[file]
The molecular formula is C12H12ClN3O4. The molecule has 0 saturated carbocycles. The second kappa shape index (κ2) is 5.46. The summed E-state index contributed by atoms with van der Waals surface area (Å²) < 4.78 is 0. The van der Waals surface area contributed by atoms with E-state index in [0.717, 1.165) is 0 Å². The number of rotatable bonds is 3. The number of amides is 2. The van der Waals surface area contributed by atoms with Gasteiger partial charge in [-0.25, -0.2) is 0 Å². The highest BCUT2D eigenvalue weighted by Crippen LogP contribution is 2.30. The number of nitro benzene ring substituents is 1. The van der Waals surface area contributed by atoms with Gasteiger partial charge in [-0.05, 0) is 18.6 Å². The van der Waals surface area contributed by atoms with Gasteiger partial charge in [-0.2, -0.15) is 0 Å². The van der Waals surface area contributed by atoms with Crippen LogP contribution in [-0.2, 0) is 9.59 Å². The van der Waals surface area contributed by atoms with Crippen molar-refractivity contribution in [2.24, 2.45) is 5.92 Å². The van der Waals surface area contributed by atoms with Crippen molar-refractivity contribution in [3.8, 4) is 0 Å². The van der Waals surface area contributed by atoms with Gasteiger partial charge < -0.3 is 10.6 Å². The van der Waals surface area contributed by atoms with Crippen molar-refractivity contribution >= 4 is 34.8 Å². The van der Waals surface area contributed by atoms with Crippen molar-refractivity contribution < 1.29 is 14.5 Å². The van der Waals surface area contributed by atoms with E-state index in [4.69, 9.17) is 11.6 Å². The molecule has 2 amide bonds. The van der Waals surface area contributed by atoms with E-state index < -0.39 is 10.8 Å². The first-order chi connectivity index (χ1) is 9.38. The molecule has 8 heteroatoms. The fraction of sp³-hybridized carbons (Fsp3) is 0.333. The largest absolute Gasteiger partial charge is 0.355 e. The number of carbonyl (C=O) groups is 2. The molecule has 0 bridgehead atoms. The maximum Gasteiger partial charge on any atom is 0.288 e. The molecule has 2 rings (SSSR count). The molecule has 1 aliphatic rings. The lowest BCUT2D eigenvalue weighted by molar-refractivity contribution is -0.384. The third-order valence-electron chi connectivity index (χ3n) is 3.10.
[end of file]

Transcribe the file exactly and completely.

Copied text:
The molecular formula is C12H12ClN3O4. The molecule has 0 saturated carbocycles. The second kappa shape index (κ2) is 5.46. The summed E-state index contributed by atoms with van der Waals surface area (Å²) < 4.78 is 0. The van der Waals surface area contributed by atoms with E-state index in [0.717, 1.165) is 0 Å². The number of rotatable bonds is 3. The number of amides is 2. The van der Waals surface area contributed by atoms with Gasteiger partial charge in [-0.25, -0.2) is 0 Å². The highest BCUT2D eigenvalue weighted by Crippen LogP contribution is 2.30. The number of nitro benzene ring substituents is 1. The van der Waals surface area contributed by atoms with Gasteiger partial charge in [-0.05, 0) is 18.6 Å². The van der Waals surface area contributed by atoms with Gasteiger partial charge in [-0.2, -0.15) is 0 Å². The van der Waals surface area contributed by atoms with Crippen LogP contribution in [-0.2, 0) is 9.59 Å². The van der Waals surface area contributed by atoms with Crippen molar-refractivity contribution in [2.24, 2.45) is 5.92 Å². The van der Waals surface area contributed by atoms with Crippen molar-refractivity contribution in [3.8, 4) is 0 Å². The van der Waals surface area contributed by atoms with Gasteiger partial charge < -0.3 is 10.6 Å². The van der Waals surface area contributed by atoms with Crippen molar-refractivity contribution >= 4 is 34.8 Å². The van der Waals surface area contributed by atoms with Crippen molar-refractivity contribution < 1.29 is 14.5 Å². The van der Waals surface area contributed by atoms with E-state index in [4.69, 9.17) is 11.6 Å². The molecule has 2 amide bonds. The van der Waals surface area contributed by atoms with E-state index < -0.39 is 10.8 Å². The first-order chi connectivity index (χ1) is 9.38. The molecule has 8 heteroatoms. The fraction of sp³-hybridized carbons (Fsp3) is 0.333. The largest absolute Gasteiger partial charge is 0.355 e. The number of carbonyl (C=O) groups is 2. The molecule has 0 bridgehead atoms. The maximum Gasteiger partial charge on any atom is 0.288 e. The molecule has 2 rings (SSSR count). The molecule has 1 aliphatic rings. The lowest BCUT2D eigenvalue weighted by molar-refractivity contribution is -0.384. The third-order valence-electron chi connectivity index (χ3n) is 3.10.